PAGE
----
Tributes paid to Lord St John of Fawsley, a political 'one-off'

Former Tory minister who nicknamed Thatcher 'Tina' dies at 82

Norman St John Stevas, who did more than any other politician of his generation to strengthen the power of the House of Commons, has died at the age of 82, it was announced yesterday. His family said that he died on Friday, after a short illness.

When he was Leader of the House of Commons, in Margaret Thatcher's first Cabinet, he introduced the Select Committee system under which each government department answers to a committee of backbench MPs. In the intervening 30 years, the Stevas system has proved to be by far the most effective means by which the Commons can call ministers, civil servants and other influential people to account.

Lord St John of Fawsley, as he became known in 1987, also arranged for MPs' salaries to be doubled, from less than £7,000 to almost £14,000 in three annual stages.

He was the only cabinet minister, apart from Sir Keith Joseph, to have supported Margaret Thatcher in the 1975 leadership election, and so was deeply shocked when he was the first cabinet minister she sacked in January 1981.

He was neither ineffective nor disloyal, but his reforms pleased her less than they pleased backbench MPs, and she was set on having a more right-wing cabinet. He never signed up to Mrs Thatcher's radical economic policies, and was reputedly the author of the mocking acronym Tina, short for There is No Alternative.

He once complained: "Because I am burdened with a capacity for wit, people have sometimes had the impression that I am not serious in my approach. Nothing could be farther from the truth."

An example of this affliction was when he remarked, in 1979: "One should not be a name-dropper, as Her Majesty remarked to me yesterday." He was obviously joking, but the quotation has been thrown back at him countless times, as if he meant it. He was a confidant of royalty, but took care not to divulge conversations he had with them.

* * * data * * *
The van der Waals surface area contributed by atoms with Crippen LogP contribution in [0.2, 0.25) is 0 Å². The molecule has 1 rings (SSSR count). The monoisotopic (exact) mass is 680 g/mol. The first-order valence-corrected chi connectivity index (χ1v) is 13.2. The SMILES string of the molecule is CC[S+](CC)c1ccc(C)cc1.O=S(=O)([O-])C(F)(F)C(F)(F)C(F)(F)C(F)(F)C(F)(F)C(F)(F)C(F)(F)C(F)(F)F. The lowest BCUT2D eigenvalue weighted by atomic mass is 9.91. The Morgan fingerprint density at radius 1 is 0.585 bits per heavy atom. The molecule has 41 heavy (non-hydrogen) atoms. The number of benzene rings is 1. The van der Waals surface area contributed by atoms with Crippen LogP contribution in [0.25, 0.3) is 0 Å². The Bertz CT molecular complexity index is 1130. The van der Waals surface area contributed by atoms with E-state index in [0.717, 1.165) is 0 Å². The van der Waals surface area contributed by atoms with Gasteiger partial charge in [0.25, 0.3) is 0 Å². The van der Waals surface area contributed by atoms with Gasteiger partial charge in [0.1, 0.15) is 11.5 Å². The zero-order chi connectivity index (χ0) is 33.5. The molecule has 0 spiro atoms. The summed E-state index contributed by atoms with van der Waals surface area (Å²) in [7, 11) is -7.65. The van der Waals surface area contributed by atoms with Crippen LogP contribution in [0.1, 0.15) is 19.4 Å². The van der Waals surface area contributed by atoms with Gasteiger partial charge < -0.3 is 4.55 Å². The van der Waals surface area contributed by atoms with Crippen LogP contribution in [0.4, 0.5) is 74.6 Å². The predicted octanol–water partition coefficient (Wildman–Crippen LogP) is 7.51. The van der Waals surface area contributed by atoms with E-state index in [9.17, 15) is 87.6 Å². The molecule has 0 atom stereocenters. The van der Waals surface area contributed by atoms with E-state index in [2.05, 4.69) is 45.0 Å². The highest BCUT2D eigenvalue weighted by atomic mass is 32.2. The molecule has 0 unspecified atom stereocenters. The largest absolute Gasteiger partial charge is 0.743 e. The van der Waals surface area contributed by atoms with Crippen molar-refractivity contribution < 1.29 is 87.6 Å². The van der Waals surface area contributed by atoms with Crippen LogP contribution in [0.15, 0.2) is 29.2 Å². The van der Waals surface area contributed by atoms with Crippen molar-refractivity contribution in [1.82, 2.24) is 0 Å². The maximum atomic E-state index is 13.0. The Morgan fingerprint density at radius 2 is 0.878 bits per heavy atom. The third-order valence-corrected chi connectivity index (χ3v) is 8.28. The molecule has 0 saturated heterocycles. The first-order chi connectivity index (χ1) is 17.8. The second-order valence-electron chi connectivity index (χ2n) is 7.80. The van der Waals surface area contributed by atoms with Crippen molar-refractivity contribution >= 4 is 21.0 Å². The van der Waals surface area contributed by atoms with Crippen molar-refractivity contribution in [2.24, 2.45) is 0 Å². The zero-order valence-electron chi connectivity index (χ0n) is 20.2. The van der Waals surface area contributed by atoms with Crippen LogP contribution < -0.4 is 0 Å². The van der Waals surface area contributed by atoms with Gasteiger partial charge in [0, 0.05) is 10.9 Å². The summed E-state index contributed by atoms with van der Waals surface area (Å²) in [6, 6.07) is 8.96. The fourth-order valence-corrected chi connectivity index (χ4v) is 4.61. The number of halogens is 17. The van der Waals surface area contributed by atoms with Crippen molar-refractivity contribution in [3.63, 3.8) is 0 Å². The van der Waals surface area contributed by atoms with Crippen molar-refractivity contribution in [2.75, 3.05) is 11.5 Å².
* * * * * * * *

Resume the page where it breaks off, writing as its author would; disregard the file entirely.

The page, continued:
Flamboyant and eccentric in his manner and the way he dressed, he was assumed to be gay in an era when it would have been political death for a gay politician to acknowledge his sexuality. He was independently wealthy, and was sometimes seen driving up to Clarence House in his white Rolls Royce to drop off a bouquet for the Queen Mother.

Two old opponents of Mrs Thatcher paid tribute to him yesterday. The Justice Secretary, Ken Clarke, told the BBC Lord St John was a "good minister" and former deputy prime minister Lord Heseltine said he was a "one-off".

He quit the Commons in 1987, after 23 years as MP for Chelmsford, and entered the House of Lords. A former arts minister, he spent much of his semi-retirement as an advocate for the arts and higher education. He served as chairman of the Booker panel of judges and the Fine Arts Commission, and was a prolific author.

Start your day with The Independent, sign up for daily news emails
Have you tried new the Independent Digital Edition apps?
ebooks
ebooksAn introduction to the ground rules of British democracy
Latest stories from i100
Have you tried new the Independent Digital Edition apps?
SPONSORED FEATURES
Independent Dating
and  

By clicking 'Search' you
are agreeing to our
Terms of Use.

iJobs Job Widget
iJobs General

Recruitment Genius: Sales Executive or Senior Sales Executive - B2B Exhibitions

£18000 - £30000 per annum: Recruitment Genius: A Sales Executive or Senior Sal...

Recruitment Genius: Head of Support Services

£40000 - £55000 per annum: Recruitment Genius: This is an exciting opportunity...

Recruitment Genius: Warehouse Team Leader

£22000 per annum: Recruitment Genius: This industry leading company produces h...

Recruitment Genius: Business Development Manager / Sales - OTE £40,000

£20000 - £40000 per annum: Recruitment Genius: This IT provider for the educat...